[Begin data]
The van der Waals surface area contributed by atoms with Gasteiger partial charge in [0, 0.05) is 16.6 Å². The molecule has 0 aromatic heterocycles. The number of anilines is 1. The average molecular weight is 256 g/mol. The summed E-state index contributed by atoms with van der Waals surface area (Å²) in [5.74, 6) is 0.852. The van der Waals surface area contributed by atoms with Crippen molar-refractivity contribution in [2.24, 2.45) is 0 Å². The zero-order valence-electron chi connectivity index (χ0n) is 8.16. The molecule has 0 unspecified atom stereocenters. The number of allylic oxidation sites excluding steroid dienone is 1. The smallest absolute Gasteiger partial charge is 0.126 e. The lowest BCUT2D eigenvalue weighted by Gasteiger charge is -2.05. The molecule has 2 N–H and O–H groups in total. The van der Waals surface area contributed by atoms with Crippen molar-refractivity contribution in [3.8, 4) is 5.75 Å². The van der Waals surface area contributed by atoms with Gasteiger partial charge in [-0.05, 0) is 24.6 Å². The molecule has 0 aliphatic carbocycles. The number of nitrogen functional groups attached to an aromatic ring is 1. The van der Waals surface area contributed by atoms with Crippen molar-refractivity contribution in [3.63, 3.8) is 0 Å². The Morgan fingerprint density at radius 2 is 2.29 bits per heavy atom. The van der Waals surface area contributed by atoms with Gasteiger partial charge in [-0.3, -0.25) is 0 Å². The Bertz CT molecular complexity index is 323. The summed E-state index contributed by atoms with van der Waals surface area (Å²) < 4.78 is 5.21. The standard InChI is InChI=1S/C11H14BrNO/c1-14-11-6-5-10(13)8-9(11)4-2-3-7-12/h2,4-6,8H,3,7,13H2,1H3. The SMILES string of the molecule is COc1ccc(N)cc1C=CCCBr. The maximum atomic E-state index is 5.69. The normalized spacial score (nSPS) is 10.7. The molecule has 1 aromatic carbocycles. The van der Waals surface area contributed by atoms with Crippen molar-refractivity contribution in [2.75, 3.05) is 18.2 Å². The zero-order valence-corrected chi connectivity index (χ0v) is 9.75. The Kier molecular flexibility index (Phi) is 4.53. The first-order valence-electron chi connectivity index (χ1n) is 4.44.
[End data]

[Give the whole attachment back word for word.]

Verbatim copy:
The van der Waals surface area contributed by atoms with Gasteiger partial charge in [0, 0.05) is 16.6 Å². The molecule has 0 aromatic heterocycles. The number of anilines is 1. The average molecular weight is 256 g/mol. The summed E-state index contributed by atoms with van der Waals surface area (Å²) in [5.74, 6) is 0.852. The van der Waals surface area contributed by atoms with Crippen molar-refractivity contribution in [2.24, 2.45) is 0 Å². The zero-order valence-electron chi connectivity index (χ0n) is 8.16. The molecule has 0 unspecified atom stereocenters. The number of allylic oxidation sites excluding steroid dienone is 1. The smallest absolute Gasteiger partial charge is 0.126 e. The lowest BCUT2D eigenvalue weighted by Gasteiger charge is -2.05. The molecule has 2 N–H and O–H groups in total. The van der Waals surface area contributed by atoms with Crippen molar-refractivity contribution in [3.8, 4) is 5.75 Å². The van der Waals surface area contributed by atoms with Gasteiger partial charge in [-0.05, 0) is 24.6 Å². The molecule has 0 aliphatic carbocycles. The number of nitrogen functional groups attached to an aromatic ring is 1. The van der Waals surface area contributed by atoms with Crippen molar-refractivity contribution in [3.63, 3.8) is 0 Å². The Morgan fingerprint density at radius 2 is 2.29 bits per heavy atom. The van der Waals surface area contributed by atoms with Gasteiger partial charge in [-0.3, -0.25) is 0 Å². The Bertz CT molecular complexity index is 323. The summed E-state index contributed by atoms with van der Waals surface area (Å²) < 4.78 is 5.21. The standard InChI is InChI=1S/C11H14BrNO/c1-14-11-6-5-10(13)8-9(11)4-2-3-7-12/h2,4-6,8H,3,7,13H2,1H3. The SMILES string of the molecule is COc1ccc(N)cc1C=CCCBr. The maximum atomic E-state index is 5.69. The normalized spacial score (nSPS) is 10.7. The molecule has 1 aromatic carbocycles. The van der Waals surface area contributed by atoms with Crippen molar-refractivity contribution in [2.75, 3.05) is 18.2 Å². The zero-order valence-corrected chi connectivity index (χ0v) is 9.75. The Kier molecular flexibility index (Phi) is 4.53. The first-order valence-electron chi connectivity index (χ1n) is 4.44.